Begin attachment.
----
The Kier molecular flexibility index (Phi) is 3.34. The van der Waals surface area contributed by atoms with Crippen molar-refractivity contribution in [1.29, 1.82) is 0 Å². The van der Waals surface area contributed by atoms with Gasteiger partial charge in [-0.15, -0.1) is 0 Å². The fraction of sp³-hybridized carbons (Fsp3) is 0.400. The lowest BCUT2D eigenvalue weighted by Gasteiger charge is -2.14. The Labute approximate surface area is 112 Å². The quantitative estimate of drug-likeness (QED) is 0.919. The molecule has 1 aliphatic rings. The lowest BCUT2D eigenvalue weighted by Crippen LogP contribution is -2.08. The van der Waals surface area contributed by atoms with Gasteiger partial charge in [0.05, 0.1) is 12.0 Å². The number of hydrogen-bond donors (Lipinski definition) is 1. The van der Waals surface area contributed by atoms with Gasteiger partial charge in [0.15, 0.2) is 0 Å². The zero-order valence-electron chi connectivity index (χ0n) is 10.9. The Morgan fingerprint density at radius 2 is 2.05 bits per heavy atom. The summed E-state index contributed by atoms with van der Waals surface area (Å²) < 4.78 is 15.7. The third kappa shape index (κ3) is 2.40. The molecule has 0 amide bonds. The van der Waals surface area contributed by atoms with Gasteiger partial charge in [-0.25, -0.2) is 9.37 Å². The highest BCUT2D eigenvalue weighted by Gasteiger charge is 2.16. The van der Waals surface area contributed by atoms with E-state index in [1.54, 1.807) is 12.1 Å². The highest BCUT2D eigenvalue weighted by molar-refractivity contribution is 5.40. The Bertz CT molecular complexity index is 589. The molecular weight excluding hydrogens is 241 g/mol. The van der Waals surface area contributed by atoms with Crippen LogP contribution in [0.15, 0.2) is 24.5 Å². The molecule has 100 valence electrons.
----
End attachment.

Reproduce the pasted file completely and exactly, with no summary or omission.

The Kier molecular flexibility index (Phi) is 3.34. The van der Waals surface area contributed by atoms with Crippen molar-refractivity contribution in [1.29, 1.82) is 0 Å². The van der Waals surface area contributed by atoms with Gasteiger partial charge in [-0.15, -0.1) is 0 Å². The fraction of sp³-hybridized carbons (Fsp3) is 0.400. The lowest BCUT2D eigenvalue weighted by Gasteiger charge is -2.14. The Labute approximate surface area is 112 Å². The quantitative estimate of drug-likeness (QED) is 0.919. The molecule has 1 aliphatic rings. The lowest BCUT2D eigenvalue weighted by Crippen LogP contribution is -2.08. The van der Waals surface area contributed by atoms with Gasteiger partial charge in [0.05, 0.1) is 12.0 Å². The number of hydrogen-bond donors (Lipinski definition) is 1. The van der Waals surface area contributed by atoms with Gasteiger partial charge in [0.15, 0.2) is 0 Å². The zero-order valence-electron chi connectivity index (χ0n) is 10.9. The Morgan fingerprint density at radius 2 is 2.05 bits per heavy atom. The summed E-state index contributed by atoms with van der Waals surface area (Å²) < 4.78 is 15.7. The third kappa shape index (κ3) is 2.40. The molecule has 0 amide bonds. The van der Waals surface area contributed by atoms with Gasteiger partial charge in [-0.25, -0.2) is 9.37 Å². The highest BCUT2D eigenvalue weighted by Gasteiger charge is 2.16. The van der Waals surface area contributed by atoms with E-state index in [1.54, 1.807) is 12.1 Å². The highest BCUT2D eigenvalue weighted by molar-refractivity contribution is 5.40. The Bertz CT molecular complexity index is 589. The molecular weight excluding hydrogens is 241 g/mol. The van der Waals surface area contributed by atoms with Crippen LogP contribution in [0.15, 0.2) is 24.5 Å². The molecule has 100 valence electrons.